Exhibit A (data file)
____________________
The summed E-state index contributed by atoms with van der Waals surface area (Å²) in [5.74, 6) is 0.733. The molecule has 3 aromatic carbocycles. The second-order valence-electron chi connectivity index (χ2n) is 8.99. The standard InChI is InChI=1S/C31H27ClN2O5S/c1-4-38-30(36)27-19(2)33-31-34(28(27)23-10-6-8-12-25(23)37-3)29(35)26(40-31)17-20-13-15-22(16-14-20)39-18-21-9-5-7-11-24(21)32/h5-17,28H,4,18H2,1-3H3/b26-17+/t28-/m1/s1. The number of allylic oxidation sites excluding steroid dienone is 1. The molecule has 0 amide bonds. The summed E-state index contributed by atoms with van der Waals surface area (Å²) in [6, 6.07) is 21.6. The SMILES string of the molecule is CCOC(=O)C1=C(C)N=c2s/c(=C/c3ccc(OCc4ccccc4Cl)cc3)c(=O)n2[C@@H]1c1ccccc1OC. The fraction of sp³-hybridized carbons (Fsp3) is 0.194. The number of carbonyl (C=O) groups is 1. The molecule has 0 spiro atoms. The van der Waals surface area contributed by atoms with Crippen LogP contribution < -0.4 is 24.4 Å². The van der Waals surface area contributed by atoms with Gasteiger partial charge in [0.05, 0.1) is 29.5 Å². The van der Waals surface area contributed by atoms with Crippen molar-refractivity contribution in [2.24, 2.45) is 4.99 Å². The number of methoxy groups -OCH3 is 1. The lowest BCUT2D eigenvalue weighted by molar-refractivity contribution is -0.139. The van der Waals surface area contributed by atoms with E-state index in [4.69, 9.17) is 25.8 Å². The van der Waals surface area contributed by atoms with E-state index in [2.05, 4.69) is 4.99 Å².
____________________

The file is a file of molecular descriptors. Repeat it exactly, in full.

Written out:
The summed E-state index contributed by atoms with van der Waals surface area (Å²) in [5.74, 6) is 0.733. The molecule has 3 aromatic carbocycles. The second-order valence-electron chi connectivity index (χ2n) is 8.99. The standard InChI is InChI=1S/C31H27ClN2O5S/c1-4-38-30(36)27-19(2)33-31-34(28(27)23-10-6-8-12-25(23)37-3)29(35)26(40-31)17-20-13-15-22(16-14-20)39-18-21-9-5-7-11-24(21)32/h5-17,28H,4,18H2,1-3H3/b26-17+/t28-/m1/s1. The number of allylic oxidation sites excluding steroid dienone is 1. The molecule has 0 amide bonds. The summed E-state index contributed by atoms with van der Waals surface area (Å²) in [6, 6.07) is 21.6. The SMILES string of the molecule is CCOC(=O)C1=C(C)N=c2s/c(=C/c3ccc(OCc4ccccc4Cl)cc3)c(=O)n2[C@@H]1c1ccccc1OC. The fraction of sp³-hybridized carbons (Fsp3) is 0.194. The number of carbonyl (C=O) groups is 1. The molecule has 0 spiro atoms. The van der Waals surface area contributed by atoms with Crippen LogP contribution < -0.4 is 24.4 Å². The van der Waals surface area contributed by atoms with Gasteiger partial charge in [0.05, 0.1) is 29.5 Å². The van der Waals surface area contributed by atoms with Crippen molar-refractivity contribution in [2.24, 2.45) is 4.99 Å². The number of methoxy groups -OCH3 is 1. The lowest BCUT2D eigenvalue weighted by molar-refractivity contribution is -0.139. The van der Waals surface area contributed by atoms with E-state index in [4.69, 9.17) is 25.8 Å². The van der Waals surface area contributed by atoms with E-state index in [2.05, 4.69) is 4.99 Å².